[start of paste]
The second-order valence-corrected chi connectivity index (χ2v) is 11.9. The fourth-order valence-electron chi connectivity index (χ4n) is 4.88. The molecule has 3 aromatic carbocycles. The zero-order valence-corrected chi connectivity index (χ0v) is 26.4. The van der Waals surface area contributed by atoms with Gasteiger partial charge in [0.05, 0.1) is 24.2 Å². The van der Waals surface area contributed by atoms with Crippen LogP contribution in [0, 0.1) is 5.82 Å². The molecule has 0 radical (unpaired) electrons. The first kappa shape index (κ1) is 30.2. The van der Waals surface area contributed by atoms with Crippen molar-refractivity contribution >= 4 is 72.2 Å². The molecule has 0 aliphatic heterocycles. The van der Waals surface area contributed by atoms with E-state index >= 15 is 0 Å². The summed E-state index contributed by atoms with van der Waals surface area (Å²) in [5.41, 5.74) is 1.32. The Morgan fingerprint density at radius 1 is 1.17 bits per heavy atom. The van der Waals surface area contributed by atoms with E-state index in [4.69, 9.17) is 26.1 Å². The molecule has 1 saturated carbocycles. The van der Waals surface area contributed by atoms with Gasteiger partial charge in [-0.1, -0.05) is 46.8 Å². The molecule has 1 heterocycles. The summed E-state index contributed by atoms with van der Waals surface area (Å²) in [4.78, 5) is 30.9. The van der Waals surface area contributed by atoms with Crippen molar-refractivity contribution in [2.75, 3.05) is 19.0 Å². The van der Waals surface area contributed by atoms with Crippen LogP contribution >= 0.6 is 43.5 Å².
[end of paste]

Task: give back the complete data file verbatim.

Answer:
The second-order valence-corrected chi connectivity index (χ2v) is 11.9. The fourth-order valence-electron chi connectivity index (χ4n) is 4.88. The molecule has 3 aromatic carbocycles. The zero-order valence-corrected chi connectivity index (χ0v) is 26.4. The van der Waals surface area contributed by atoms with Gasteiger partial charge in [0.05, 0.1) is 24.2 Å². The van der Waals surface area contributed by atoms with Crippen LogP contribution in [0, 0.1) is 5.82 Å². The molecule has 0 radical (unpaired) electrons. The first kappa shape index (κ1) is 30.2. The van der Waals surface area contributed by atoms with Crippen molar-refractivity contribution >= 4 is 72.2 Å². The molecule has 0 aliphatic heterocycles. The van der Waals surface area contributed by atoms with E-state index >= 15 is 0 Å². The summed E-state index contributed by atoms with van der Waals surface area (Å²) in [5.41, 5.74) is 1.32. The Morgan fingerprint density at radius 1 is 1.17 bits per heavy atom. The van der Waals surface area contributed by atoms with E-state index in [4.69, 9.17) is 26.1 Å². The molecule has 1 saturated carbocycles. The van der Waals surface area contributed by atoms with Gasteiger partial charge in [-0.1, -0.05) is 46.8 Å². The molecule has 1 heterocycles. The summed E-state index contributed by atoms with van der Waals surface area (Å²) in [4.78, 5) is 30.9. The van der Waals surface area contributed by atoms with Crippen molar-refractivity contribution in [2.75, 3.05) is 19.0 Å². The van der Waals surface area contributed by atoms with Crippen LogP contribution >= 0.6 is 43.5 Å².